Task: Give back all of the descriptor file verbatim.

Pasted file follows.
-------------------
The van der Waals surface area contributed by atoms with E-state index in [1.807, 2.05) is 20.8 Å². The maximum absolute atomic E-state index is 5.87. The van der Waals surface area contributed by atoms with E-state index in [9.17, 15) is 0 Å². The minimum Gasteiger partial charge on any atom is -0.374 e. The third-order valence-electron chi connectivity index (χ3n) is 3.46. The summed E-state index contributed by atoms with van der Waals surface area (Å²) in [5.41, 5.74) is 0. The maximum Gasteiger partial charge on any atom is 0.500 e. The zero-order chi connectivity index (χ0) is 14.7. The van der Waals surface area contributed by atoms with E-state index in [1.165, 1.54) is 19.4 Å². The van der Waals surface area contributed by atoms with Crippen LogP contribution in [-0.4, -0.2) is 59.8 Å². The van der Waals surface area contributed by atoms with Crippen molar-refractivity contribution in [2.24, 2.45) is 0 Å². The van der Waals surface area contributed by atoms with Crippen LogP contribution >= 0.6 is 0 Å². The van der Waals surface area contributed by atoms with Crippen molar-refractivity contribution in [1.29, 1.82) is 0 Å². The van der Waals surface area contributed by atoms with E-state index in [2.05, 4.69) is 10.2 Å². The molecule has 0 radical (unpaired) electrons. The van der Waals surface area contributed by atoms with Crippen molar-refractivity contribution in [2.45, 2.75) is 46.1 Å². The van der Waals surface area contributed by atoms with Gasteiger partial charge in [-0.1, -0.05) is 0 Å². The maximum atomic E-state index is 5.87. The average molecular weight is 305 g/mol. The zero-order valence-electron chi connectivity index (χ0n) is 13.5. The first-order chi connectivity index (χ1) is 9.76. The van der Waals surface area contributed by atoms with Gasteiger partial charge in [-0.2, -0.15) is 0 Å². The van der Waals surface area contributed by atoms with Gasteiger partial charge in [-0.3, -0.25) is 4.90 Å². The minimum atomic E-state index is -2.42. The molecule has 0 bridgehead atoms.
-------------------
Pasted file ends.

The van der Waals surface area contributed by atoms with E-state index in [1.807, 2.05) is 20.8 Å². The maximum absolute atomic E-state index is 5.87. The van der Waals surface area contributed by atoms with E-state index in [9.17, 15) is 0 Å². The minimum Gasteiger partial charge on any atom is -0.374 e. The third-order valence-electron chi connectivity index (χ3n) is 3.46. The summed E-state index contributed by atoms with van der Waals surface area (Å²) in [5.41, 5.74) is 0. The maximum Gasteiger partial charge on any atom is 0.500 e. The zero-order chi connectivity index (χ0) is 14.7. The van der Waals surface area contributed by atoms with E-state index in [1.165, 1.54) is 19.4 Å². The van der Waals surface area contributed by atoms with Crippen LogP contribution in [-0.4, -0.2) is 59.8 Å². The van der Waals surface area contributed by atoms with Crippen molar-refractivity contribution in [2.24, 2.45) is 0 Å². The van der Waals surface area contributed by atoms with Crippen LogP contribution >= 0.6 is 0 Å². The van der Waals surface area contributed by atoms with Crippen molar-refractivity contribution in [1.29, 1.82) is 0 Å². The van der Waals surface area contributed by atoms with E-state index in [2.05, 4.69) is 10.2 Å². The molecule has 0 radical (unpaired) electrons. The van der Waals surface area contributed by atoms with Crippen molar-refractivity contribution in [2.45, 2.75) is 46.1 Å². The van der Waals surface area contributed by atoms with Gasteiger partial charge in [-0.1, -0.05) is 0 Å². The maximum atomic E-state index is 5.87. The average molecular weight is 305 g/mol. The zero-order valence-electron chi connectivity index (χ0n) is 13.5. The first-order chi connectivity index (χ1) is 9.76. The van der Waals surface area contributed by atoms with Gasteiger partial charge in [-0.2, -0.15) is 0 Å². The van der Waals surface area contributed by atoms with Gasteiger partial charge in [-0.3, -0.25) is 4.90 Å². The minimum atomic E-state index is -2.42. The molecule has 0 bridgehead atoms.